Chauffeur’s $18k battle against Indian government
Sydney's Indian Consulate General is refusing to give a former worker more than $18,000 in unpaid wages and legal costs, flouting multiple court orders in what he condemns as a complete disregard for Australian law.
In 2016 ex-chauffeur Hitender Kumar launched legal action against the consulate, which flagged it would rely on foreign state immunity if penalised under the Fair Work Act.
Despite making formal concessions that it owed Mr Kumar more than $12,000 during an August 2017 Federal Circuit Court hearing and receiving the first of many payment orders in April 2018, the consulate still hasn't handed over a cent, court documents show.
The frustrated dual citizen says that figure continues to rise with interest yet the consulate has stubbornly ignored all correspondence, its solicitors have withdrawn from the case and it hasn't shown up to subsequent court dates.
"The approach is to stick its head in the sand and hope it all goes away," Mr Kumar told The Daily Telegraph.
"They have no respect for Australian law."
The situation got so bad that last April Justice Rolf Driver ordered the Commonwealth Bank of Australia to withhold funds from the consulate in order to repay the climbing debt.
Justice Driver slammed the "intransigence" of the Indian Consulate General, "for which there is no evident justification."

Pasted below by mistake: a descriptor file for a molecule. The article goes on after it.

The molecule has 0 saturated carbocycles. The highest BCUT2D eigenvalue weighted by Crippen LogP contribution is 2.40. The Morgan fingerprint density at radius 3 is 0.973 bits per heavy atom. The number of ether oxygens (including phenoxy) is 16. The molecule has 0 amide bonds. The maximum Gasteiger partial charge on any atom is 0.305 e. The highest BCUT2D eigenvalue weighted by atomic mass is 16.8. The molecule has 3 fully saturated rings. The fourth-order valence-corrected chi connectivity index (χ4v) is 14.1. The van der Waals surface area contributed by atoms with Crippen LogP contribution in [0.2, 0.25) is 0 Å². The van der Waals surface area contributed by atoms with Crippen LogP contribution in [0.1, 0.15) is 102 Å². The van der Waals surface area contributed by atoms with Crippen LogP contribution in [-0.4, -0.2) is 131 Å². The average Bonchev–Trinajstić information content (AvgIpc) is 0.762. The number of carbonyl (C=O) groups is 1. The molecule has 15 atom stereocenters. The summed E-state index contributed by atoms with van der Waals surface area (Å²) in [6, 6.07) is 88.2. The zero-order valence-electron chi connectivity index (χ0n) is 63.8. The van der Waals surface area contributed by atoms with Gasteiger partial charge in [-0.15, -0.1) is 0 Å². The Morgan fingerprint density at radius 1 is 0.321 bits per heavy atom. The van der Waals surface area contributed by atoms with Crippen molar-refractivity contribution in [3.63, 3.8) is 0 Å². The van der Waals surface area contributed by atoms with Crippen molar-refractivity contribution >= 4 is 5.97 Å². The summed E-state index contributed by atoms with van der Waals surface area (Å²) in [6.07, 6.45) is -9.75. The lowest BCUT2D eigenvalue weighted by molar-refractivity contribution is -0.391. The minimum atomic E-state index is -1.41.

"The utility of the making of further orders, which are likely to be ignored, as the orders to this point have been, is highly questionable," he said in one judgment.
In October Mr Kumar was granted leave to apply for a further garnishee order, as he says the consulate has now closed six bank accounts with CBA.
"I am very frustrated. They are doing it intentionally," he said.
The consulate's behaviour deliberately disregards the industrial laws of this country, is highly disrespectful to Australia's judicial system and is a huge waste of taxpayer money, Mr Kumar's barrister Ross Dalgleish said in a 2018 affidavit.
"The respondent is an arm of the government of India. It is not (poor)," he said.
"There is no evidence of contrition or corrective action … this heightens the need for specific deterrence."
Justice Driver found that between 2010 and 2015 Mr Kumar wasn't paid overtime and was sometimes paid below the minimum wage before his five-year stint as the consulate's chauffeur cum messenger was cut short.
"They sacked me, and I won the first case for unfair dismissal. They paid that one," Mr Kumar said.
The 54-year-old alleged he'd been fired for blowing the whistle on questionable practices at the consulate, including the use of a consular car e-TAG on a private vehicle and issuing passports without police checks.
Mr Kumar says the long-running legal saga inspired him to study law while working part time as an Uber driver.
Disappointed and running out of options for justice in Australia, Mr Kumar says this year he'll consider filing a lawsuit in the Indian courts to see if he can get results there.